There’s a New Cycling Controversy Involving Pee
A disagreement at the Vuelta Femenina has thrust the unwritten rules governing bathroom breaks into the spotlight
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Back when I was a cycling journalist, I was asked a familiar question at dinner parties, on airplanes, or in any other social situations with normies (not hardcore bike racing fans).
Do the cyclists really stop during the race to pee?
I’d nod yes, anticipating the next inquiry.
But, like, the race is technically still going on, right?
I’d nod again and smile, and then wait for the familiar reactions. How bizarre! How gross! What if the Green Bay Packers dropped trou and pissed on the field during the Super Bowl? I’d nod a final time and then change the subject. How gross indeed.
My brevity was calculated, because the last thing I wanted was to spend the next few hours explaining the nuances of the pro cycling pee stop. During the middle of a race, the athletes will casually pull over to the side of the road and go to the bathroom, and wait for everyone to finish the deed before returning to the action, with nobody zipping ahead to gain an advantage. This activity is governed by little more than the sport’s mysterious collection of unwritten rules of decorum and propriety.
Memories of these awkward social encounters popped into my brain this weekend as I read about a brewing controversy at Spain’s weeklong La Vuelta Femenina race involving a pee stop—or, more accurately, a pee non-stop. A Dutch cyclist named Demi Vollering accused her rival Annemiek van Vleuten (also Dutch) of disregarding the sacrosanct call for a bathroom break on stage 6. Vollering had been leading the race when she and her SD Worx teammates pulled over to pee, assuming that everyone else would stop too. But they didn’t. Vleuten and her teammates zipped ahead, and dozens of other riders followed, and the group left those who had stopped in the dust.
Vollering gave chase but never caught the leaders. Van Vleuten won the stage and snatched the red leader’s jersey. After the stage, Vollering was furious. “They did everything they could to ride me out of the red jersey. This is top sport. I don’t expect any gifts, but if you want to do it this way… a shame,” she told reporters at the finish line.
Why had van Vleuten seemingly tossed out cycling’s unwritten rulebook? She told reporters that her team had always planned to attack along that stretch of road—pee stop or not. “We already made the plan, and for them it’s not the best moment,” she said.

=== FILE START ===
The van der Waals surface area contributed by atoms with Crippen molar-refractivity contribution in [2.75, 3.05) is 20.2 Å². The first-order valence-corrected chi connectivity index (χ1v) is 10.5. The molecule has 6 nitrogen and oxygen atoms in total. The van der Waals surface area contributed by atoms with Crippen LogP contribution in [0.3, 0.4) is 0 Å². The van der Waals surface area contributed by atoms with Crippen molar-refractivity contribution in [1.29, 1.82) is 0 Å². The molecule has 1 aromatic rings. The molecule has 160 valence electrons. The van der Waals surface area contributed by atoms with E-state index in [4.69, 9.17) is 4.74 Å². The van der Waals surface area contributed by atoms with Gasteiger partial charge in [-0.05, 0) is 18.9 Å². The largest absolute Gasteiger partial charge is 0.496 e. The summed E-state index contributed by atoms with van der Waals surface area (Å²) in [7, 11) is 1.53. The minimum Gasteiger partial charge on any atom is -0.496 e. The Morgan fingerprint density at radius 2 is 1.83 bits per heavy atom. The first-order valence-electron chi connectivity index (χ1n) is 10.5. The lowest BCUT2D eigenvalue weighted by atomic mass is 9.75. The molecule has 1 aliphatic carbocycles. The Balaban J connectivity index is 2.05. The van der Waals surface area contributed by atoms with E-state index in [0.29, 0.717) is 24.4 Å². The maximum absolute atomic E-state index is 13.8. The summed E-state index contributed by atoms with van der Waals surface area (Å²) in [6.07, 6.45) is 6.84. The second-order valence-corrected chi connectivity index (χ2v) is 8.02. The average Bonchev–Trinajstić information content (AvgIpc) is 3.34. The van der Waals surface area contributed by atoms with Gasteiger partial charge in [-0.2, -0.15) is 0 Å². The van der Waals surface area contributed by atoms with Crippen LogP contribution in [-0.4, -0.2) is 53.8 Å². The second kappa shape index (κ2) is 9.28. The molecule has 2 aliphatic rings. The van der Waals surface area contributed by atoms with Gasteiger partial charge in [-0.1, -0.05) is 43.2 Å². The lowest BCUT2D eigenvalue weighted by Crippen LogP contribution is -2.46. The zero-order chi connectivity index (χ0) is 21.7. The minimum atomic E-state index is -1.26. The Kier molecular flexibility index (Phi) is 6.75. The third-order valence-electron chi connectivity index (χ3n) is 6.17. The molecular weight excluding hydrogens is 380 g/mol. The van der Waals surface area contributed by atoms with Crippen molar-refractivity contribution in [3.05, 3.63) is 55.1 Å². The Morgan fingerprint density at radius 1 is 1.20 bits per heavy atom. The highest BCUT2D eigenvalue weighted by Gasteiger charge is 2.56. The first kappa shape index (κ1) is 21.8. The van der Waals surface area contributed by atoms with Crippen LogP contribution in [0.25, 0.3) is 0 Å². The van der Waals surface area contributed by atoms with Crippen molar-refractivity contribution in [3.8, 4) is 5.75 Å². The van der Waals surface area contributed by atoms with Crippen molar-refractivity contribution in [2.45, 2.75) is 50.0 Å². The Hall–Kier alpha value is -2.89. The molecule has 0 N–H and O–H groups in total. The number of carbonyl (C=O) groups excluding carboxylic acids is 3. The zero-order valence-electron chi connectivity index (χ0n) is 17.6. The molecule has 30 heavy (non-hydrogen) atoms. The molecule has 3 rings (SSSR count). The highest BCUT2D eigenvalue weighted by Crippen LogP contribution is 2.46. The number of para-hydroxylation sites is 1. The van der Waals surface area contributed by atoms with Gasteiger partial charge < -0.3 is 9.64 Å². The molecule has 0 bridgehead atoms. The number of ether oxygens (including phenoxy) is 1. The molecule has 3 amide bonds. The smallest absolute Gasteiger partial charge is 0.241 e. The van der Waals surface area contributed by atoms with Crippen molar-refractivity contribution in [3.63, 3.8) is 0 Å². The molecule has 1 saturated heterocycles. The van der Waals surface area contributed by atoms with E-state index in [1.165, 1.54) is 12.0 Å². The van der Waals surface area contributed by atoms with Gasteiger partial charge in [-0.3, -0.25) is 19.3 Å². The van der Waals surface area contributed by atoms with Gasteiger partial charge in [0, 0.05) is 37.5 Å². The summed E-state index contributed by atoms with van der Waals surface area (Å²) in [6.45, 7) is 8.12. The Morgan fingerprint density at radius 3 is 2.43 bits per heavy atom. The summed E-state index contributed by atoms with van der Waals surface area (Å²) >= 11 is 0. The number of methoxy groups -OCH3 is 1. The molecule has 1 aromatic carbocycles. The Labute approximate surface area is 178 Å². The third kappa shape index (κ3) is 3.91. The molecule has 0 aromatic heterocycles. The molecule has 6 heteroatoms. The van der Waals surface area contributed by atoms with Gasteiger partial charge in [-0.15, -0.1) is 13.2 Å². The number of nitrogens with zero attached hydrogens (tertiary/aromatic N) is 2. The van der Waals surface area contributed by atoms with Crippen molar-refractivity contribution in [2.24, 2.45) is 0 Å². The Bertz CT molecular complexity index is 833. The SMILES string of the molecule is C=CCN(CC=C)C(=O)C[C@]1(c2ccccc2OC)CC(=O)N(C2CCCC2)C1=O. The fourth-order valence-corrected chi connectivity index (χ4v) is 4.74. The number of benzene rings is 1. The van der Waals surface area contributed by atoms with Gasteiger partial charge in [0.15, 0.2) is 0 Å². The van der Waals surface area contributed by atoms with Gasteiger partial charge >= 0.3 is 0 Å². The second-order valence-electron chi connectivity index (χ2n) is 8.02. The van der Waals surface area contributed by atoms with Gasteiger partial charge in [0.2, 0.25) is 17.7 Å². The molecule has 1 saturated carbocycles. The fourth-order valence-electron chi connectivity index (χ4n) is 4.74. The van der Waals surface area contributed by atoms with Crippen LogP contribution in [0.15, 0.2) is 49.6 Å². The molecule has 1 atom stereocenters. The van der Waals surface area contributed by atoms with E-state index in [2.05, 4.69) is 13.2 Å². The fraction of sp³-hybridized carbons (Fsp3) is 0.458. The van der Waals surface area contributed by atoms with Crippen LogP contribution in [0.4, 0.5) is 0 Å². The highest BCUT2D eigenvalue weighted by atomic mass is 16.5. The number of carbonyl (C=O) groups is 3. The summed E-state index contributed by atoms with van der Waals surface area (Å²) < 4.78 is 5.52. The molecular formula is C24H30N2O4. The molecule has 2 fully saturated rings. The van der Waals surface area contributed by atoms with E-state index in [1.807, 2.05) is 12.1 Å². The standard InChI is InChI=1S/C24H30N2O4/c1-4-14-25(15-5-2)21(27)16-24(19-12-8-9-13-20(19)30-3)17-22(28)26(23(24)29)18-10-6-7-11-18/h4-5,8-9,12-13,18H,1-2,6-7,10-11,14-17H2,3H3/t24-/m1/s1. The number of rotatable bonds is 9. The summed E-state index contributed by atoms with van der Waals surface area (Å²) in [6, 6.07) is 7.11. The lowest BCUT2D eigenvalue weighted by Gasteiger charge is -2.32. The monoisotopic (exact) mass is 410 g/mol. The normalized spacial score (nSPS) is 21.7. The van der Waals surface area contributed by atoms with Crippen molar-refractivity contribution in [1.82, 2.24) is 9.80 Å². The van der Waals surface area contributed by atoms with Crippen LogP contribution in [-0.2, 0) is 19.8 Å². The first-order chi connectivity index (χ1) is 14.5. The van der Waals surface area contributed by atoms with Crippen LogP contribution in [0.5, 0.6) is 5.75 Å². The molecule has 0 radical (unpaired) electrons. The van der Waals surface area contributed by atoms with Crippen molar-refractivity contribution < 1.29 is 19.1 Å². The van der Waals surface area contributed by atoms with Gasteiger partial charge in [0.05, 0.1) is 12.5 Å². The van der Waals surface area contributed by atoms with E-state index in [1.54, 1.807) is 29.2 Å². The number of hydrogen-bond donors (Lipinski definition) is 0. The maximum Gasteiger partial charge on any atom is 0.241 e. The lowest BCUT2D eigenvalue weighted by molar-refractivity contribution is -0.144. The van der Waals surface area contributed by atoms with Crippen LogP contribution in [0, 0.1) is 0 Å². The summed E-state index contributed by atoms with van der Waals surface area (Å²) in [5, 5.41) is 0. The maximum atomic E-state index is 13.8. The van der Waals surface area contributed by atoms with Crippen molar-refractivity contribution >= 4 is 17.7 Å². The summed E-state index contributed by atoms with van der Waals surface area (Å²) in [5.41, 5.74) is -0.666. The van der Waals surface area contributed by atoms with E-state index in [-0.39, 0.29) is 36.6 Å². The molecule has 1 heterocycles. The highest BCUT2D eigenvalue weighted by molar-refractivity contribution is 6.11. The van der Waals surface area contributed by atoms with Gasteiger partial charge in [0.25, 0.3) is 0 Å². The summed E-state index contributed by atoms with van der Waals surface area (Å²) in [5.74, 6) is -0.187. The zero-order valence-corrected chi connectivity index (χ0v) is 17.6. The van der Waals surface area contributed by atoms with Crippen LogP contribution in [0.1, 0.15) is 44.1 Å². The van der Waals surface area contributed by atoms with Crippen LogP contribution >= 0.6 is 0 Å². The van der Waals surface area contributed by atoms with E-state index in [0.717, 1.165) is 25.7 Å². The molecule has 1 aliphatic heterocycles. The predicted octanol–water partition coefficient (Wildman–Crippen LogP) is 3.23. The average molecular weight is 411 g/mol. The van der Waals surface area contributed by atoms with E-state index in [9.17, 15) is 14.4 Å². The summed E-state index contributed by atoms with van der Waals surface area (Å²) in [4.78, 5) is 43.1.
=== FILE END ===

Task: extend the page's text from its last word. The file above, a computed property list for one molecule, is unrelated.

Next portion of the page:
Was this just a case of bad timing? Perhaps. It’s hardly the first cycling controversy to involve urine. The journalist in me thinks this was something other than coincidence. My take: this urinary kerfuffle—and the rules governing it—is a window into the simmering rivalry between the sport’s two juggernauts, and a referendum on which rider holds the respect of the peloton at this very moment.
Van Vleuten, 40, is the established champion, and the reigning winner of the women’s Tour de France, Giro d’Italia, and UCI world championships. Vollering, 26, is the up-and-coming challenger, who in 2023 has repeatedly beaten van Vleuten at every race that truly matters. This is your textbook generational battle: Jordan vs. Magic, Serena vs. Steffi, Zoolander vs. Hansel.
How does peeing fit into this rivalry? Under pro cycling’s unwritten rulebook, a pee break helps clarify the pecking order of the peloton. Traditionally, the person to call truce is the rider leading the race. But sometimes, this power rests with a rider who has the most wins, and who garners the most respect, or fear, from the others. Lance Armstrong could call or call off a pee break at the Tour de France, no matter if he was in the yellow jersey or not. Swiss rider Fabian Cancellara, an Olympic and multi-time world champion, also wielded this power during his era.
So, who had the real power at the Vuelta Femenina? On stage 6 Vollering stopped but van Vleuten kept going. The 158 other riders in the race had a split second to decide which woman to follow: the challenger or the champion. For whatever reason, enough of them chose van Vleuten for her actions to withstand the scrutiny of cycling’s laws of decorum. If the entire peloton had stopped, I am absolutely sure that van Vleuten would have pulled over and waited, too.
Every sport has its bizarre social norms. In the NBA, a player will abstain from a showboating slam dunk if his team is ahead and the game is winding down. A hockey fight ends once one guy hits the ice. In Major League Baseball, a player who hits a home run cannot celebrate or flip a bat or make eye contact with anyone—or risk getting beaned.
Bike racing is no different. But in this sport, following the unwritten rules involves knowing when to pee, and when to hold it.